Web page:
Ken George, 47, a retired Department of Transportation worker, cleared body parts from Ground Zero for six months after 9/11. In the following decade, he suffered from a heart attack, clogged airways, the 9/11 cough, sleep apnea and post-traumatic stress disorder. He requires 32 pills a day – and without the assistance of the Zadroga Bill, he may not be able to afford future treatment.
Only a few days after Sandy terrorized the Eastern Coast and before droves of generous volunteers began their efforts to rebuild the seaboard, the damage done by the hurricane was visible against the landscapes of the region.
Coney Island, in particular, was littered with refuse from the Atlantic: the remnants of people’s homes, lives and everything else that was ripped away from them.The residents of the community painfully packed their drenched belongings on the sidewalks, mattresses, toys and memories, while the boardwalk with its shuttered storefronts was left largely abandoned.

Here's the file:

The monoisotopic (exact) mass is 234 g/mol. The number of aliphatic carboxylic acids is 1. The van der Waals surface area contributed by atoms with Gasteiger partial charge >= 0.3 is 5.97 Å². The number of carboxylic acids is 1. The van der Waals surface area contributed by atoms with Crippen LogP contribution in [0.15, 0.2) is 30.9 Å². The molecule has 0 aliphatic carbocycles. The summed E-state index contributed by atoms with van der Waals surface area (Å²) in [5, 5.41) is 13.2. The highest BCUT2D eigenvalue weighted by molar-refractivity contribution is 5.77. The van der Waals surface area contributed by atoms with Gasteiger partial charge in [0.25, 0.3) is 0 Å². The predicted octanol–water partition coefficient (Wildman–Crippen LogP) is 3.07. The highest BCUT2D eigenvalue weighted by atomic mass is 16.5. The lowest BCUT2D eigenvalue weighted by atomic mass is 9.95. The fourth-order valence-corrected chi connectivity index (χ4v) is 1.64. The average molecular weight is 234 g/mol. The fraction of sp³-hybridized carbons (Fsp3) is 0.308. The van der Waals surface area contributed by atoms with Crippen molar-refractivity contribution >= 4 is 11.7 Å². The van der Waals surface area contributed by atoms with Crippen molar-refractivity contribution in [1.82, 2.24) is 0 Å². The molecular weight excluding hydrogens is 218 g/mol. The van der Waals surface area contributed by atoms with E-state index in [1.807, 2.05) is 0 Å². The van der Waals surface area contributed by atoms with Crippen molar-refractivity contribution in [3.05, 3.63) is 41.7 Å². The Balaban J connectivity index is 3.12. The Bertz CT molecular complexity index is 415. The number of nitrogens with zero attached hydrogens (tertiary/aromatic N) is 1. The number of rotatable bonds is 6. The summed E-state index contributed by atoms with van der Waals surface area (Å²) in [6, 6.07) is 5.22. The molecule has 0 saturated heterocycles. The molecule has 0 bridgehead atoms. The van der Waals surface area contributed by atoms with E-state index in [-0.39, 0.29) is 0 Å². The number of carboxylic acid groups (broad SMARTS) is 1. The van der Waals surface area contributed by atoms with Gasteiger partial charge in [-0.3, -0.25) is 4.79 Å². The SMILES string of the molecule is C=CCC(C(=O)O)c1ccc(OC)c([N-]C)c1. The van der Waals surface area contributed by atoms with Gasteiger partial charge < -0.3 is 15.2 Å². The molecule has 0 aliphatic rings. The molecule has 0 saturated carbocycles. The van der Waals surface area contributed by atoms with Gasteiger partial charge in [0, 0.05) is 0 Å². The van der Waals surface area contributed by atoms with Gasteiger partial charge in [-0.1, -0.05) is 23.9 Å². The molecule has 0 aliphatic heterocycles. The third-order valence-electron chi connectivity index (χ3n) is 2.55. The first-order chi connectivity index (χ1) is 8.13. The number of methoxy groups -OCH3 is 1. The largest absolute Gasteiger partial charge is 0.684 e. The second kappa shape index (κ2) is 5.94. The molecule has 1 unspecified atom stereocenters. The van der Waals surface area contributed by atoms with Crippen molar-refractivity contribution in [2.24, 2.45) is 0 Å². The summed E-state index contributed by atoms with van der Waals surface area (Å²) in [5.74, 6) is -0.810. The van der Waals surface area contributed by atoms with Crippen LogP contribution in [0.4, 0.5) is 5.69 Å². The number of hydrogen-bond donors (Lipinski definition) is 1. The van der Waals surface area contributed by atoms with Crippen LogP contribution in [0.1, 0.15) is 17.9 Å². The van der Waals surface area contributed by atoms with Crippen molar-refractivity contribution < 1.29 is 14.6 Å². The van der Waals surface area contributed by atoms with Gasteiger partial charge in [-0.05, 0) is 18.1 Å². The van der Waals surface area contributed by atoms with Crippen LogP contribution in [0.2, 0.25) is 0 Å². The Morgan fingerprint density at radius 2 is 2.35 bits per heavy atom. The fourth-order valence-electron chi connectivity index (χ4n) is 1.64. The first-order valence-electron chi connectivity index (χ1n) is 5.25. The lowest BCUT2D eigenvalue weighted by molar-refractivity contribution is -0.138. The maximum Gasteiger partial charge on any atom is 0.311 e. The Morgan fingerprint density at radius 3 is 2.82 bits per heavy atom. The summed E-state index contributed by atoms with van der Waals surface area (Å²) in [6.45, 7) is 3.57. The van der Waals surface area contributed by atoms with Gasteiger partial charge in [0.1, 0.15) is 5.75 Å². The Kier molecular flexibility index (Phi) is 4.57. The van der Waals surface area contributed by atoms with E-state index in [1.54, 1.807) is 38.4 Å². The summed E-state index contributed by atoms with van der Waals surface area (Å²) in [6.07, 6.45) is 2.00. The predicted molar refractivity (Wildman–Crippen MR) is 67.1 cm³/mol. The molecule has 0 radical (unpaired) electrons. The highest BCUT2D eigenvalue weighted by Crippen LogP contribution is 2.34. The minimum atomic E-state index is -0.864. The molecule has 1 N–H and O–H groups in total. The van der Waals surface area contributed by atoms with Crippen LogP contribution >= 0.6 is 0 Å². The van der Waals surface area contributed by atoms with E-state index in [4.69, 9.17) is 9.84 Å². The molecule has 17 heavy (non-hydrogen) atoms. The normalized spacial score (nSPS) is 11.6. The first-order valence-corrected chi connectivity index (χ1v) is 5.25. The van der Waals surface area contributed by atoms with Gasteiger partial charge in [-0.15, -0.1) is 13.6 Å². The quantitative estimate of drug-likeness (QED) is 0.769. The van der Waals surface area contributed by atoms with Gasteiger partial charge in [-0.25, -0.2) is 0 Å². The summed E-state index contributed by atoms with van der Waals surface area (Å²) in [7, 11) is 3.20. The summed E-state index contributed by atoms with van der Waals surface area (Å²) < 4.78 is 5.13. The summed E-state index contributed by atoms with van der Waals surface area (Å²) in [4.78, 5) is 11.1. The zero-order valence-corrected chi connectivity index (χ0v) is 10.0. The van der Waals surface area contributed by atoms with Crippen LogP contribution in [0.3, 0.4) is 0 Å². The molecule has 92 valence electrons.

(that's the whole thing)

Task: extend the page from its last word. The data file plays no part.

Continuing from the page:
On Friday, business owners and photographic tourists pounced on the historic beachfront to assess the damage. Nathan’s Famous workers swabbed the sidewalk and packed up dozens of bags of rotten food while intrepid shutterbugs mulled over the broken and beaten objects that lined the shore.
Families traversed the beach, stopping at children’s cribs, upturned rowboats and even marooned Jet Skis, to take portraits and document their own experience with the storm. The New York Observer captured this strange moment before the cleaning truly commenced and long after Sandy had passed to find Coney Island perfectly preserved in a moment of chaos and calm.
“The audience is like a dog. They can feel immediately that you are afraid, that you are insecure, that you’re not in the right state of mind – and they just leave…”
Travel photographs of a journey to Europe